Senate Minority Leader Sen. Mitch McConnell (R-Ky.) (Alex Wong / AFP/Getty Images )
WASHINGTON -- Senate Minority Leader Mitch McConnell blamed Democrats for forcing House leaders to pull a vote on the Plan B proposal to extend the current tax rates for all but the wealthiest Americans, and said the onus is now on them to find a workable solution in time to avert the so-called fiscal cliff.
House Speaker John A. Boehner (R-Ohio) has "done his part" to try to find a path to a deal, McConnell said Friday. "He's bent over backwards," he said, adding, "This isn't John Boehner's problem to solve."
Until Democrats present an alternative, McConnell said, the Senate should take up legislation the Republican-controlled House has already passed to extend all current tax rates for an additional year, with instructions to enact comprehensive tax reform in 2013. If Democrats have amendments they want to offer, they should, and differences could then be worked out with the House, he said.
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"It's called legislating. Its what we used to do in Congress,” McConnell said.
With the failure of Boehner's Plan B, any solution to avert the year-end fiscal cliff of automatic tax increases and spending cuts is likely to come down to negotiations between the White House and Senate, meaning McConnell will have a key role. A spokesman would not say whether the Kentucky senator has had any preliminary discussions with the White House.
Responding to McConnell during a back-and-forth exchange on the Senate floor, Majority Leader Harry Reid of Nevada bristled at the suggestion that Democrats were to blame for the failure of Plan B, which he dubbed a "political battering" for the speaker.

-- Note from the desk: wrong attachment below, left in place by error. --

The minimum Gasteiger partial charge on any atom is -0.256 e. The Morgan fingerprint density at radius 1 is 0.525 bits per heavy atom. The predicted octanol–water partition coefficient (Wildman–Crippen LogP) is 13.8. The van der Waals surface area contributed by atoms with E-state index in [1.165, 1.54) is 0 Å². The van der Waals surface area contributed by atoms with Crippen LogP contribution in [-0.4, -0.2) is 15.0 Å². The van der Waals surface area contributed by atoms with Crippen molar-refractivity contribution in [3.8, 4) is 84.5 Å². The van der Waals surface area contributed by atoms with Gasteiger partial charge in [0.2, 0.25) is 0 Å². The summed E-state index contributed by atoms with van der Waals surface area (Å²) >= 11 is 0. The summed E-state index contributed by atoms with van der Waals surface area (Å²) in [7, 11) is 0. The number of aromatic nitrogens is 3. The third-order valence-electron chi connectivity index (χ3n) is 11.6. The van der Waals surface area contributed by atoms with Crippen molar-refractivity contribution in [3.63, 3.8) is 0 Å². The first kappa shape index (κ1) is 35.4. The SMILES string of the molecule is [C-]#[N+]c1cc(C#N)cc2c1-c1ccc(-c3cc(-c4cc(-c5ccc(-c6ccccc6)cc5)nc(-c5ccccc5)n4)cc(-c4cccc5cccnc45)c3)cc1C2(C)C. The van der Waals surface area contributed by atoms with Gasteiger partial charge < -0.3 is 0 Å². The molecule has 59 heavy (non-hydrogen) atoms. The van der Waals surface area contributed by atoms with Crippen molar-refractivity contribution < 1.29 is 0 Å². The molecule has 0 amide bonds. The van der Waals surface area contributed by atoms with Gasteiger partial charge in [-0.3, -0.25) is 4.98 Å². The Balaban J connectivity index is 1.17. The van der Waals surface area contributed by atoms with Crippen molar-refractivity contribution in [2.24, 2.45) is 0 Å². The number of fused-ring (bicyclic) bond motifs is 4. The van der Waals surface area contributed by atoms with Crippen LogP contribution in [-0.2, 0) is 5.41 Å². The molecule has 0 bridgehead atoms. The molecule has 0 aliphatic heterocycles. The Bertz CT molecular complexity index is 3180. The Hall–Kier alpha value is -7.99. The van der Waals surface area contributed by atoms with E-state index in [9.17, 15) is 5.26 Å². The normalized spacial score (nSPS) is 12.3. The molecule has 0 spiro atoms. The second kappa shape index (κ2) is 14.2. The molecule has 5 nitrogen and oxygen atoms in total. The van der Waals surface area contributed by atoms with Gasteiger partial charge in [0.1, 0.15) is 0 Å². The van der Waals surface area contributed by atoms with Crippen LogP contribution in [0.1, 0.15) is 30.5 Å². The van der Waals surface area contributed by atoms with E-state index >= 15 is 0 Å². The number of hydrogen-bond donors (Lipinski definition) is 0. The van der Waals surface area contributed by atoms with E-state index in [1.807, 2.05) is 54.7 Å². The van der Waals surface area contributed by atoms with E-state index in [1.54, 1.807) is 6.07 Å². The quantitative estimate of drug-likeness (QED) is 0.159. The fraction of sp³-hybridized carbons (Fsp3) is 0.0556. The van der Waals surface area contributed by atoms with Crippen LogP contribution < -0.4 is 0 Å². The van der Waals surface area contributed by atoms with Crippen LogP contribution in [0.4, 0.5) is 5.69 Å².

Boehner halted a vote on the bill because he could not round up the Republican votes to pass it; Democrats had pledged not to support it.
Reid said McConnell was "struggling to find a way to blame Democrats."
"I've served in the House. The speaker is all-powerful in the House. To blame us for the travesty that took place over there ... is pretty incredible," he said.
Rather than take up a House bill that the Senate already voted down, Reid said the House should take up his chamber's proposal to extend the current tax rates for income up to $250,000 a year.
"It's time for the speaker and all Republicans to return to the negotiating table. We've never left," he said.
McConnell said he was just trying to suggest a pathway forward, and that time has run out for continued "finger-pointing."
"Somehow, someway we need to find a way forward here," he said.